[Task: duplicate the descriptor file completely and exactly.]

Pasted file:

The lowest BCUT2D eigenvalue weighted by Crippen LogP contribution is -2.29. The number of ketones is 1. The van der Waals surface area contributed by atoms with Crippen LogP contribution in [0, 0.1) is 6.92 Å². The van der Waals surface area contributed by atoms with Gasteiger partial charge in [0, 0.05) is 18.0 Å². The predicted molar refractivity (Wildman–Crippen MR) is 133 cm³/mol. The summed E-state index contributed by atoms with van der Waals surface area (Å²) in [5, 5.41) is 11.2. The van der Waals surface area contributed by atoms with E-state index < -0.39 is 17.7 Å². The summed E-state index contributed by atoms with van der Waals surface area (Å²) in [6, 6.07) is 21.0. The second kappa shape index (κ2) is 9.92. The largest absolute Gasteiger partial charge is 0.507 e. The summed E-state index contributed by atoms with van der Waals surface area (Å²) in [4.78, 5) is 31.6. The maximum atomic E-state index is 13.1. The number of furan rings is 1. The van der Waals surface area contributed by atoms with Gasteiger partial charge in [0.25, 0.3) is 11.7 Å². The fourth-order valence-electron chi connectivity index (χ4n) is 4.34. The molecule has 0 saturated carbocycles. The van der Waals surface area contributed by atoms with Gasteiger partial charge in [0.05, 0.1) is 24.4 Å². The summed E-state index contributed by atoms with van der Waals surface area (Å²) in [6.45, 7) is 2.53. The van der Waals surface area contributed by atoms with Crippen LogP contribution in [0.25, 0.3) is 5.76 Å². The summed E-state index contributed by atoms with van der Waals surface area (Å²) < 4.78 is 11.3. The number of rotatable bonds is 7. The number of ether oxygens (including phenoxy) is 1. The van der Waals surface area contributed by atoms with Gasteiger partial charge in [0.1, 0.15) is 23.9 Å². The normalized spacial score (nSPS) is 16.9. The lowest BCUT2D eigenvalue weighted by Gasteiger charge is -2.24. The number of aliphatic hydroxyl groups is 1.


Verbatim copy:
The lowest BCUT2D eigenvalue weighted by Crippen LogP contribution is -2.29. The number of ketones is 1. The van der Waals surface area contributed by atoms with Crippen LogP contribution in [0, 0.1) is 6.92 Å². The van der Waals surface area contributed by atoms with Gasteiger partial charge in [0, 0.05) is 18.0 Å². The predicted molar refractivity (Wildman–Crippen MR) is 133 cm³/mol. The summed E-state index contributed by atoms with van der Waals surface area (Å²) in [5, 5.41) is 11.2. The van der Waals surface area contributed by atoms with E-state index < -0.39 is 17.7 Å². The summed E-state index contributed by atoms with van der Waals surface area (Å²) in [6, 6.07) is 21.0. The second kappa shape index (κ2) is 9.92. The largest absolute Gasteiger partial charge is 0.507 e. The summed E-state index contributed by atoms with van der Waals surface area (Å²) in [4.78, 5) is 31.6. The maximum atomic E-state index is 13.1. The number of furan rings is 1. The van der Waals surface area contributed by atoms with Gasteiger partial charge in [0.25, 0.3) is 11.7 Å². The fourth-order valence-electron chi connectivity index (χ4n) is 4.34. The molecule has 0 saturated carbocycles. The van der Waals surface area contributed by atoms with Gasteiger partial charge in [0.05, 0.1) is 24.4 Å². The summed E-state index contributed by atoms with van der Waals surface area (Å²) in [6.45, 7) is 2.53. The van der Waals surface area contributed by atoms with Crippen LogP contribution in [0.25, 0.3) is 5.76 Å². The summed E-state index contributed by atoms with van der Waals surface area (Å²) < 4.78 is 11.3. The number of rotatable bonds is 7. The number of ether oxygens (including phenoxy) is 1. The van der Waals surface area contributed by atoms with Gasteiger partial charge in [0.1, 0.15) is 23.9 Å². The normalized spacial score (nSPS) is 16.9. The lowest BCUT2D eigenvalue weighted by Gasteiger charge is -2.24. The number of aliphatic hydroxyl groups is 1.